Quality of education also suffers when we fail to a create a safe and enabling environment where basic needs such as functional classrooms, hygienic and separate toilets for girls and boys, safe drinking water are taken care of and students have good access to learning resources. Even with the enactment of the RTE Act and introduction of RMSA and SSA to address the quality aspects, enrolment rates in Nagaland’s government schools remain terribly low and only 57% of the government schools have electricity connection, 23% have a library, 56% have drinking water facilities and 22% have functional computers as per UDISE 2018-19 data. Further, many of the government school buildings that we visited as a part of the Governor’s Young Fellowship Program across the state early this year were in shambles. 

These schemes have failed to create any lasting impact in our state due to improper planning, misuse of funds and non-adherence to government guidelines. For instance, the CAG report found that 168 schools were approved for upgradation/strengthening in the state with a total outlay of ₹102.61 crores under RMSA during the years 2009–2014. Out of the 168, only 137 were taken up for upgradation and 113 were reported to be completed. On inspection of 47 schools in 3 sample districts out of the 113 completed, all 47 were found to be incomplete. 

Further, it was found that 58 schools were upgraded to Secondary and Higher Secondary schools between2013–2018 without adhering to the RMSA norms. These schools were upgraded despite having a Secondary/Higher Secondary within a distance of 5 kilometers of the habitations. Out of the 58, 14 had zero enrolment in classes IX and X (2017-18) and 7 schools were downgraded due to zero enrolment in classes IX and X for three continuous years. 

Perhaps, this is one reason why we see overcrowding of government schools with negligible enrolment rates in some areas while depriving students in other areas without access to secondary and higher secondary schools. The CAG report also revealed that in some cases, government schools were occupied by private individuals and utilized asprivate hostels. These instances have emerged as a result of improper planning, lack of consultation with authorities at the school levels, misappropriation of funds, and absence of stringent monitoring practices to check private profits using government resources. 

The CAG 2018 report also sheds light on some of the reasons why government schools do not have the facilities that are intended for them. Between 2006–2013, the GoI released ₹54.42 crore to the state under the scheme ‘ICT@Schools’to equip all government secondary and higher secondary schools with computer labs. However, the DoSE violated the norms by including 403 private schools out of 691 schools due to which the GoI stopped further release of funds under the scheme. Private schools benefitting from government funds does not appear to be the only reason why government schools are being deprived.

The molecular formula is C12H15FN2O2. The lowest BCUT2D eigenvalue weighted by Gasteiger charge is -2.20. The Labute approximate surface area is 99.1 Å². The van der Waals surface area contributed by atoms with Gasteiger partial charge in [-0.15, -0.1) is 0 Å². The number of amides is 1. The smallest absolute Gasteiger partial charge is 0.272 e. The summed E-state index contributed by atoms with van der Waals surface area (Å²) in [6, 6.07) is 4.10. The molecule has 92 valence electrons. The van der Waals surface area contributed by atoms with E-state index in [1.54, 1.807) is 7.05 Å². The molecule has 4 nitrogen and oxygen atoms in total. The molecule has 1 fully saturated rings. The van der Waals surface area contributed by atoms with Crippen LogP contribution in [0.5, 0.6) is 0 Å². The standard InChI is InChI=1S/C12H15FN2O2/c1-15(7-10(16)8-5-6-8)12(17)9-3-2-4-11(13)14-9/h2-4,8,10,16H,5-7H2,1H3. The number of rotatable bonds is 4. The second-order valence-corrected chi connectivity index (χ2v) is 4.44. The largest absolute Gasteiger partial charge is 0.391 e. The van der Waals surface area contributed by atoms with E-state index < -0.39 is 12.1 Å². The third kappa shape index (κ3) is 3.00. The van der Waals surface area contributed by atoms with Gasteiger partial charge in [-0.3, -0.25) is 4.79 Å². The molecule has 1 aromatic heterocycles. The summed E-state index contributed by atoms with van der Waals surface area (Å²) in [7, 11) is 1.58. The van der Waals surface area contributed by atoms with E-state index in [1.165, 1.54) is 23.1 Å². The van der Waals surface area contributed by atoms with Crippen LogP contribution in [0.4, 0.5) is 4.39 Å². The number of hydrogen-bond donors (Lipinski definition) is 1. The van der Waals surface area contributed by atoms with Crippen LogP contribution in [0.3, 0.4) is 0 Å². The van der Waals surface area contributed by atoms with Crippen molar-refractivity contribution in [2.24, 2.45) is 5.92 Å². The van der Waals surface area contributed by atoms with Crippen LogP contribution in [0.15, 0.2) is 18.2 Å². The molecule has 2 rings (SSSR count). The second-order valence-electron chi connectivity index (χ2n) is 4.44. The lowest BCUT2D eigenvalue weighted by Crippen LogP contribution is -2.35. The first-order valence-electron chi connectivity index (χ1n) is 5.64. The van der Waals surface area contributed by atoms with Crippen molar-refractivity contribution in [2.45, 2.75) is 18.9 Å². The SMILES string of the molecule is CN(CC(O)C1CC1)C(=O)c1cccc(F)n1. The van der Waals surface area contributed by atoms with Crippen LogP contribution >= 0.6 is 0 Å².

In 98 schools that were inspected under the RMSA framework, the CAG report found that science labs and library rooms were not utilized for their intended purpose. In 36 schools, lab equipment were found stacked in the cupboards unused and library books not made accessible to students. Basic water, sanitation and hygiene (WASH) facilities such as clean, functional toilets were not available in 85 schools. It is no wonder then that in the absence of quality teachers, poor infrastructure, lack of basic amenities and access to learning resources, our government schools are in perpetual decline.

Investing crores of public funds, year after year, to improve the government school education system have clearly failed to reap adequate returns. Lack of concern for government school education and absence of accountability on the part of the concerned authorities have become apparent. As a result, students who are the intended beneficiaries bear the brunt as their future is compromised and they are unable to reach their full potential. 

As these students leave school with sub-standard education, they are met with fewer life prospects, higher risk of unemployment and lower earnings. They are less able to contribute positively and participate fully in the democratic aspects of modern societies. We need to be reminded that educational failure levies high costs on the society. It can limit our economy’s capacity to grow and innovate. Educational failure also harms social cohesion, which imposes added costs on public budgets to deal with the consequences. For these reasons, it is pertinent that we focus on salvaging our government school education system and raising the quality of education at all levels.

Diepeu Mero, Governor’s Young Fellow, Kohima

Launched on December 3,1990. Nagaland Post is the first and highest circulated newspaper of Nagaland state. Nagaland Post is also the first newspaper in Nagaland to be published in multi-colour.